Background: Patients with diabetes and chronic kidney disease (CKD) are a complex subset of the growing number of patients with diabetes, due to multi-morbidity. Gaps between recommended and received care for diabetes and chronic kidney disease (CKD) are evident despite promulgation of guidelines. Here, we document gaps in tertiary health-care, and the commonest patient-reported barriers to health-care, before exploring the association between these gaps and barriers.
Methods: This cross-sectional study recruited patients with diabetes and CKD (eGFR < 60 mL/min/1.73 m2) across 4 large hospitals. For each patient, questionnaires were completed examining clinical data, recommended care, and patient-reported barriers limiting health-care. Descriptive statistics, subgroup analyses by CKD stage and hospital, and analyses examining the relationship between health-care gaps and barriers were performed.
Results: 308 patients, of mean age 66.9 (SD 11.0) years, and mostly male (69.5%) and having type 2 diabetes (88.0%), participated. 49.1% had stage 3, 24.7% stage 4 and 26.3% stage 5 CKD. Gaps between recommended versus received care were evident: 31.9% of patients had an HbA1c ≥ 8%, and 39.3% had a measured blood pressure ≥ 140/90 mmHg. The commonest barriers were poor continuity of care (49.3%), inadequate understanding/education about CKD (43.5%), and feeling unwell (42.6%). However, barriers associated with a failure to receive items of recommended care were inadequate support from family and friends, conflicting advice from and poor communication amongst specialists, the effect of co-morbidities on self-management and feeling unmotivated (all p < 0.05).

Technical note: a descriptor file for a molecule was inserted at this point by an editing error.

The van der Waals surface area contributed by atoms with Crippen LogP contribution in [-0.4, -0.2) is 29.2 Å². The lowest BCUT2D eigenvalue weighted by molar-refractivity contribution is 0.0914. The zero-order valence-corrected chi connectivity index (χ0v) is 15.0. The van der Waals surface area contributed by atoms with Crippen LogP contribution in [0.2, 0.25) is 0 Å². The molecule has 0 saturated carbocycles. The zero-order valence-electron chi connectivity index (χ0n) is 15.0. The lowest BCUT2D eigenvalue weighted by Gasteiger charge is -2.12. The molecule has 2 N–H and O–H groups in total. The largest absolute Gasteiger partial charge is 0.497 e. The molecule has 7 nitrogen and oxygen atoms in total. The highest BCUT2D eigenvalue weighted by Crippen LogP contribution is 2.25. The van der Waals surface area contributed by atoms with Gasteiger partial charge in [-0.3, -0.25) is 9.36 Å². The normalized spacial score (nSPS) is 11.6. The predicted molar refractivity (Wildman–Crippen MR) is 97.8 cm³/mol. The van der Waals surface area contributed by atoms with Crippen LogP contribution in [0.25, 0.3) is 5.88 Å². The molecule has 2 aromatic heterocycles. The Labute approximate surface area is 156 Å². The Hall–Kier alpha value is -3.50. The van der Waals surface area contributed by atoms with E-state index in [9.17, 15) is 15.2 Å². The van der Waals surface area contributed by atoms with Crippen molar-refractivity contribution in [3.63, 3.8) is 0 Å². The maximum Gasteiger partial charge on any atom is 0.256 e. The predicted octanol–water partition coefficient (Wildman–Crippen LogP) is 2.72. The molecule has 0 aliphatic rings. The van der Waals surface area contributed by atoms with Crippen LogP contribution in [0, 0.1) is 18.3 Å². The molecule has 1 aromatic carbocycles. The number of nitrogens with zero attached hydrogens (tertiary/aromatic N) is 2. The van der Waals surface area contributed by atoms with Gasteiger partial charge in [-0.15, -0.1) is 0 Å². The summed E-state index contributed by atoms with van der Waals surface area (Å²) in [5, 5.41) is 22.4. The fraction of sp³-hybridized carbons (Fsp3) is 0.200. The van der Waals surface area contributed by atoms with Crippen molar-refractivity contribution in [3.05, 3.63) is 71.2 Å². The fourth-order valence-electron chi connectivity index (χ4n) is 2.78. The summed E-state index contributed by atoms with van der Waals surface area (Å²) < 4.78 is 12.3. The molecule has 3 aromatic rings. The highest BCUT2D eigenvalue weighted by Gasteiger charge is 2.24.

Conclusions: Barriers to health-care varied across CKD stages and hospitals. Barriers associated with a deviation from recommended care were different for different items of care, suggesting that specific interventions targeting each item of care are required.
Keywords: Barriers; Chronic kidney disease; Diabetes; Health-care; Multi-morbidity; Tertiary health-care; Treatment gaps.